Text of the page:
And as for your contention that there is nothing that there is nothing more to be done, you point out in your comment that Taiwanese investors pulled out of India because of lousy infrastructure and bad labour laws. Fixing that should help,don’t you think?

    Comment by Nitin — January 28, 2006 @ 3:13 pm

  3. Taiwanese investment in Southeast Asia has some historial roots, partly because there are many ethnicaly Chinese there too (which India cannot copy), and partly because there used to be immigration wave after WWII to Southeast asia (well, at that time Malaysia and Philiphine were thought to be future star economies and heavens in Asia).

    I agree that infrastructue and labor laws are something that definitely can by fixed by some efforts, but these will have positive impacts on Indian economy in general, not specific to attracting Taiwanese investors.

    Comment by R-Squared — January 29, 2006 @ 7:23 am

  4. The point is that manufacturing sector has been growing at 12 percent per annum in recent years. There are many areas of manufacturing where India-Taiwan can join hands. many other countries have already done so, including China.

    FIIs have invested large amounts of money ( cumulatively reaching roughly US$60 billion by end 2005) in India. Taiwan has excess savings but has been relatively inactive.

    In Reasearch and Development taiwan can again partner India in select4d areas. Infrastructure and labour laws are not an issue here.

    So ket then is willingness by both sides to make economic relations more robust and expand each other’s levargae and economic space.

    Those who want to give excuses will find plenty on both sides!!. But those who want to constructively forge relations will find innovative and resourceful ways to do so!!!. Ultimately, it is the will that counts.

    Mukul Asher

    Comment by Mukul Asher — January 29, 2006 @ 4:22 pm

  5. Australia, South Africa, Canada, New Zealand, Japan, Taiwan and to an extent a few countries of the EU have labour shortage or a negative population growth and need skilled labour. IMHO, after the cartoon protests, they prefer Indians to someone from the ME.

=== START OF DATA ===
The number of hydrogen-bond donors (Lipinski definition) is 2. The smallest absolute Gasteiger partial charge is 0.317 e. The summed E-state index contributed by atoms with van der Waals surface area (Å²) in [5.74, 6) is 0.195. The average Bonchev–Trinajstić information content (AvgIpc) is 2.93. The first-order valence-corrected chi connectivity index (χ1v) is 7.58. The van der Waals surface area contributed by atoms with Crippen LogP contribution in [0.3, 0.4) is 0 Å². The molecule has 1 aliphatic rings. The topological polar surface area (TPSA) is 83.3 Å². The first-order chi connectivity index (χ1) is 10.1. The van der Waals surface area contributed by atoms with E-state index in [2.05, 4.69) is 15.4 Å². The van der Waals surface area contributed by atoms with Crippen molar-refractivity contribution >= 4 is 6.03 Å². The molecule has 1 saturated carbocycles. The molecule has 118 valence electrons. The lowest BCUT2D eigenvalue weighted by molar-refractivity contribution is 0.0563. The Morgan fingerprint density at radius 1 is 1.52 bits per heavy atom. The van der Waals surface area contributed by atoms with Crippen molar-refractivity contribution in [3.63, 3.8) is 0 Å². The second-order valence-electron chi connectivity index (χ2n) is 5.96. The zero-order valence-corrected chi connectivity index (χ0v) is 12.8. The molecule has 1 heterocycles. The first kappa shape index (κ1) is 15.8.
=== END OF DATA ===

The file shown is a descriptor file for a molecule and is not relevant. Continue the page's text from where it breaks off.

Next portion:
The Indian govt. should help in this regards. Its an irony there is good demand and supply but there are no means.

    Comment by Rahul Mulchandani — April 2, 2006 @ 11:40 am

  6. The main cause of little foreign investment pouring into india beside the Infrastructure is the BOTTLE NECK,which are controlled by certain groups and individual for their personnel benefit instead of putting the nation in front.
    Nevertheless,the current Prime Minister And the Finance Minister who are really going all out for the economy development and betterment of the people should be praised and hailed.
    Some changes on Labour Law are really vital for the moment to attract more Potential investors.The current law needs some kind of polishing and fine tuning to cater and benefit all in whole.

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  10. Deeper engagement, holds out the promise of substantial benefits to both sides. The governments can help this process by qualitatively and quantitatively strengthening their trade missions.

    Comment by globalstarsatellitephones — April 19, 2007 @ 10:37 pm

  11. I think the government is finally waking out of its slumber. However, sometimes I feel our heads of the government are not the real ones controlling our foreign policy decisions and its always a third superpower! anybody else thinks the same way?

    Comment by lovely — June 16, 2007 @ 12:22 pm